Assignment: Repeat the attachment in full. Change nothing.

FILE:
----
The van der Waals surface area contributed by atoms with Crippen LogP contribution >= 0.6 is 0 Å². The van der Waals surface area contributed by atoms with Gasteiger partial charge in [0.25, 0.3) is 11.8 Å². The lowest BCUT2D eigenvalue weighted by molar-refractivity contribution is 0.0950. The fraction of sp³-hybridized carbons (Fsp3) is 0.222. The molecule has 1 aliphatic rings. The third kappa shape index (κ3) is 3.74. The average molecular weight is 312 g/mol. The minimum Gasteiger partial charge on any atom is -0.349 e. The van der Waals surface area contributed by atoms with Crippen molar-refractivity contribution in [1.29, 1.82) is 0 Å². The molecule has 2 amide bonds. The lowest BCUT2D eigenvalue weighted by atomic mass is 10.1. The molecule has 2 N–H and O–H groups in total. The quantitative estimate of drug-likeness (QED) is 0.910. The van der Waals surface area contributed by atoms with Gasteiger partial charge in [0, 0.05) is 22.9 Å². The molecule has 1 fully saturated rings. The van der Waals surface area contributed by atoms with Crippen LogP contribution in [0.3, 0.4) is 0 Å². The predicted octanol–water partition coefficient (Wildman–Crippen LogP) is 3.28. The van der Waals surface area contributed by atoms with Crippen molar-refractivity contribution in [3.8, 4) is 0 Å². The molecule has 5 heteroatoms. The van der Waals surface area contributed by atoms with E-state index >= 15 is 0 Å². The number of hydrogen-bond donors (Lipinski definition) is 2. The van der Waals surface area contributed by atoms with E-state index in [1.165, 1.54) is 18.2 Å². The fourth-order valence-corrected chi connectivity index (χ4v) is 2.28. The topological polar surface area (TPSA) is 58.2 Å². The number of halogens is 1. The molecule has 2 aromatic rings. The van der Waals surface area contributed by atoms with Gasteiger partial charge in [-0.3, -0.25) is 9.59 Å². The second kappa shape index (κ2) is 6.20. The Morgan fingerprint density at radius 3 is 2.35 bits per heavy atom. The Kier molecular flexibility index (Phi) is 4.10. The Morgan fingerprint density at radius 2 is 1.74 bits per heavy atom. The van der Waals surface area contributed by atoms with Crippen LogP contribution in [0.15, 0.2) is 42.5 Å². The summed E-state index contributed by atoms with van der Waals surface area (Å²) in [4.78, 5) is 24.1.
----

The van der Waals surface area contributed by atoms with Crippen LogP contribution >= 0.6 is 0 Å². The van der Waals surface area contributed by atoms with Gasteiger partial charge in [0.25, 0.3) is 11.8 Å². The lowest BCUT2D eigenvalue weighted by molar-refractivity contribution is 0.0950. The fraction of sp³-hybridized carbons (Fsp3) is 0.222. The molecule has 1 aliphatic rings. The third kappa shape index (κ3) is 3.74. The average molecular weight is 312 g/mol. The minimum Gasteiger partial charge on any atom is -0.349 e. The van der Waals surface area contributed by atoms with Crippen molar-refractivity contribution in [1.29, 1.82) is 0 Å². The molecule has 2 amide bonds. The lowest BCUT2D eigenvalue weighted by atomic mass is 10.1. The molecule has 2 N–H and O–H groups in total. The quantitative estimate of drug-likeness (QED) is 0.910. The van der Waals surface area contributed by atoms with Gasteiger partial charge in [0, 0.05) is 22.9 Å². The molecule has 1 fully saturated rings. The van der Waals surface area contributed by atoms with Crippen LogP contribution in [0.3, 0.4) is 0 Å². The predicted octanol–water partition coefficient (Wildman–Crippen LogP) is 3.28. The van der Waals surface area contributed by atoms with Crippen molar-refractivity contribution in [3.8, 4) is 0 Å². The molecule has 5 heteroatoms. The van der Waals surface area contributed by atoms with E-state index >= 15 is 0 Å². The number of hydrogen-bond donors (Lipinski definition) is 2. The van der Waals surface area contributed by atoms with E-state index in [1.165, 1.54) is 18.2 Å². The fourth-order valence-corrected chi connectivity index (χ4v) is 2.28. The topological polar surface area (TPSA) is 58.2 Å². The number of halogens is 1. The molecule has 2 aromatic rings. The van der Waals surface area contributed by atoms with Gasteiger partial charge in [-0.3, -0.25) is 9.59 Å². The second kappa shape index (κ2) is 6.20. The Morgan fingerprint density at radius 3 is 2.35 bits per heavy atom. The Kier molecular flexibility index (Phi) is 4.10. The Morgan fingerprint density at radius 2 is 1.74 bits per heavy atom. The van der Waals surface area contributed by atoms with Crippen LogP contribution in [0.15, 0.2) is 42.5 Å². The summed E-state index contributed by atoms with van der Waals surface area (Å²) in [4.78, 5) is 24.1.